The frequent collaborators have titled the imprint Lenny — the same name they gave the newsletter they co-created. In 2014, Random House published Dunham’s debut book, the New York Times bestseller “Not That Kind of Girl.”
Random House hinted that the imprint “will be a home for the kinds of exciting, emerging voices — in fiction and non-fiction — that Lena and Jenni Konner are already attracting and publishing so successfully in their newsletter and on their site.” The publishing behemoth added, “Working with Lena, Jenni and the editors of Lenny, we plan to publish a select number of titles each year to build a varied, compelling and voice-driven list.”
Dunham told BuzzFeed, “While we love our home on the internet, Jenni and I are both voracious readers (of books and book reviews) who are constantly trading titles and allowing them to stir us creatively.” “Our friendship often doubles as a book club,” she explained. “We feel like the Lenny voice lends itself to a diverse list of authors and we are so excited to work with Random House — they get our mission completely. Lenny books will aspire to push the ball forward on the issues that matter to our audience, with wit and style. We hope to see them sticking out of purses and riding public transportation everywhere.” The pair told The Hollywood Reporter that they have already selected their first title, though they did not disclose the details.
Dunham and Konner, the latter whom serves as the showrunner on “Girls,” are lining up a series of HBO projects that won’t give them much downtime after “Girls” airs its sixth and final season next year. Along with EPs Murray Miller and Ilene Landress, they are set to exec produce the series “Max” which Deadline describes as “a raucous comedy set in 1963 about the struggles of second-wave feminism, centered on an ambitious magazine writer, Maxine Woodruff (Zoe Kazan), looking for liberation.”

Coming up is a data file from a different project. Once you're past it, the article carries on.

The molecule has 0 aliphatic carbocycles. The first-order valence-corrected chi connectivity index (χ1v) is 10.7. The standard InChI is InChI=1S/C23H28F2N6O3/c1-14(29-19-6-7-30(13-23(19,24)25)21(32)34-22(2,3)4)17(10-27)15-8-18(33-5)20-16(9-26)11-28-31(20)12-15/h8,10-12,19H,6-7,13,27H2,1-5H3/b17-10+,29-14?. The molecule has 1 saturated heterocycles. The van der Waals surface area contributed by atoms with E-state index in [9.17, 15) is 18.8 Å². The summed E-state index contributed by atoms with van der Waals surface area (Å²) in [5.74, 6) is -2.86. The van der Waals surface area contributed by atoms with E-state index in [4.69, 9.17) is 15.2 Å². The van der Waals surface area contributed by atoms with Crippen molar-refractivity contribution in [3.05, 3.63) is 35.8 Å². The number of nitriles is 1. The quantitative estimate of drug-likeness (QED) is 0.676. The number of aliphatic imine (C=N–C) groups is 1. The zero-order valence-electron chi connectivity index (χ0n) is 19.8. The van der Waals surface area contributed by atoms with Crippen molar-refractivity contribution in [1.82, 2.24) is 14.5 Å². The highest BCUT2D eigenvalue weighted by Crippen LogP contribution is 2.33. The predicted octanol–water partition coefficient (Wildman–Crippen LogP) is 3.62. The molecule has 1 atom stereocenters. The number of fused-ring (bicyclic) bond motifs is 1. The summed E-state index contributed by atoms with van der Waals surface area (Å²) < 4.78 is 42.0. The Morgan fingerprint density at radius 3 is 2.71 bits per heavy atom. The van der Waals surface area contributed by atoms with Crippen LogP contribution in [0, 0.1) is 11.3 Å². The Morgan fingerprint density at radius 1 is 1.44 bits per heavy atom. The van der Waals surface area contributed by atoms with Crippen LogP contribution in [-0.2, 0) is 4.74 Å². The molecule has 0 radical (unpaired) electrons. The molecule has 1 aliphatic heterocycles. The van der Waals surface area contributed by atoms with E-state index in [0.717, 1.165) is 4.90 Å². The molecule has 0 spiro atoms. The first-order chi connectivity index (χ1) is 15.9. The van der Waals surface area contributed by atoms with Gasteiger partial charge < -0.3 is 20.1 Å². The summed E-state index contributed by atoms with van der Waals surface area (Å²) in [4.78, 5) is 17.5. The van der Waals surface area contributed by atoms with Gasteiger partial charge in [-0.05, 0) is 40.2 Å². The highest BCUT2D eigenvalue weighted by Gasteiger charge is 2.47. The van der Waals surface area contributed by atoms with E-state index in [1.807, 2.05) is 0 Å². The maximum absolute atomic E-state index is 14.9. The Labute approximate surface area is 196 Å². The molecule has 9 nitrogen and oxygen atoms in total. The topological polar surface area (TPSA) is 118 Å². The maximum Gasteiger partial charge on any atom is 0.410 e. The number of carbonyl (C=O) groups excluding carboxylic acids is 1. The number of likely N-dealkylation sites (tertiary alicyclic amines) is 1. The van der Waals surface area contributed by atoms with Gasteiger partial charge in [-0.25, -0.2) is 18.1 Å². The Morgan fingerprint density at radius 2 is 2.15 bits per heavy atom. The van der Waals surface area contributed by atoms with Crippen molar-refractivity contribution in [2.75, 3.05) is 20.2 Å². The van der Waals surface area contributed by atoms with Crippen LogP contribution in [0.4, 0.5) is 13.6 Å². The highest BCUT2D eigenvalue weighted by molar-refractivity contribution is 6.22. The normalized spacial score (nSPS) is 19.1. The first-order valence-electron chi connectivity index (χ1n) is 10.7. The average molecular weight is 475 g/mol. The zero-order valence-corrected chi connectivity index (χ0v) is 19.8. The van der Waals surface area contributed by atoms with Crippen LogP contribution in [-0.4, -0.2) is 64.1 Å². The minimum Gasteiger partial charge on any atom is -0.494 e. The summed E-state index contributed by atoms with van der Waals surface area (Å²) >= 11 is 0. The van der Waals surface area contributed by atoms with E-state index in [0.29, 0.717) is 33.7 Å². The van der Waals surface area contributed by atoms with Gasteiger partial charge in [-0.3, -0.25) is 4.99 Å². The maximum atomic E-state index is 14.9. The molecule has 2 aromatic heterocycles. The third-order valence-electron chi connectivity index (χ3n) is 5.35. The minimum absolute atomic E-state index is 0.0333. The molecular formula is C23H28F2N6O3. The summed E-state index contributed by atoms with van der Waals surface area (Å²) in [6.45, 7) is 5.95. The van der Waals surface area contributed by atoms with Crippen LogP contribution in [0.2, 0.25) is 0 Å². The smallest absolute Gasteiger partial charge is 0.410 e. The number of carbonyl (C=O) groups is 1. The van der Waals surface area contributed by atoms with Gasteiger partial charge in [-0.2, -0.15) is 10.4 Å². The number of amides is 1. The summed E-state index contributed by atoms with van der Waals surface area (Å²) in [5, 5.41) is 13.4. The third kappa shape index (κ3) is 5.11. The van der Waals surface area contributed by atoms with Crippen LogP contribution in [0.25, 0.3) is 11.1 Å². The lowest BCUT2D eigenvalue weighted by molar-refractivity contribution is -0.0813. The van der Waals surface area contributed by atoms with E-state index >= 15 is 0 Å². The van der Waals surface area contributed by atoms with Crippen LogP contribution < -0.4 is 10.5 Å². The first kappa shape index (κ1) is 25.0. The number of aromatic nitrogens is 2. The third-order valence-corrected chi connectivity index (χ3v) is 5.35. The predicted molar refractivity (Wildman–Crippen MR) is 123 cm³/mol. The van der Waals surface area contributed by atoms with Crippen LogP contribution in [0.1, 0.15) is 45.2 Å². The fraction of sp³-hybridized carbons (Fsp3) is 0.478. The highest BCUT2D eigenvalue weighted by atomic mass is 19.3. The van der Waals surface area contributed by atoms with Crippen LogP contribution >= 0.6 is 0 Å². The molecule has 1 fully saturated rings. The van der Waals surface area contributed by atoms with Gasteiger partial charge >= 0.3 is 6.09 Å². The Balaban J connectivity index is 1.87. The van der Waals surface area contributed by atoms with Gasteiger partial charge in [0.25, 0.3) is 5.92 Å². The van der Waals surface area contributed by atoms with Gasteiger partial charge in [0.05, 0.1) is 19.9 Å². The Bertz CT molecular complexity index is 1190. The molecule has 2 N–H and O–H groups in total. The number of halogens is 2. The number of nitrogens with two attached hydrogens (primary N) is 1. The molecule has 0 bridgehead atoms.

The duo are also collaborating on an series of 22-minute films for HBONow that will be written and directed exclusively by women-identifying writers and directors. Dunham and Konner have instituted a mandate that at least half the crew on these films be women. Though the deal has not officially closed, the tag-team are optimistic the series will happen and that it will have a lasting impact. Dunham said, “By creating a film series in which we’re giving work opportunities to people who identify as female and also let our [Lenny] readership look at the process, we’re hoping to just be a part of the change we want to see in the world.”
The strong feminist message behind Dunham and Konner’s latest ventures is exciting. We look forward to reading the titles under the Lenny imprint — maybe as Emma Watson Feminist Book Club selections? Now that would be some serious girl/woman-power.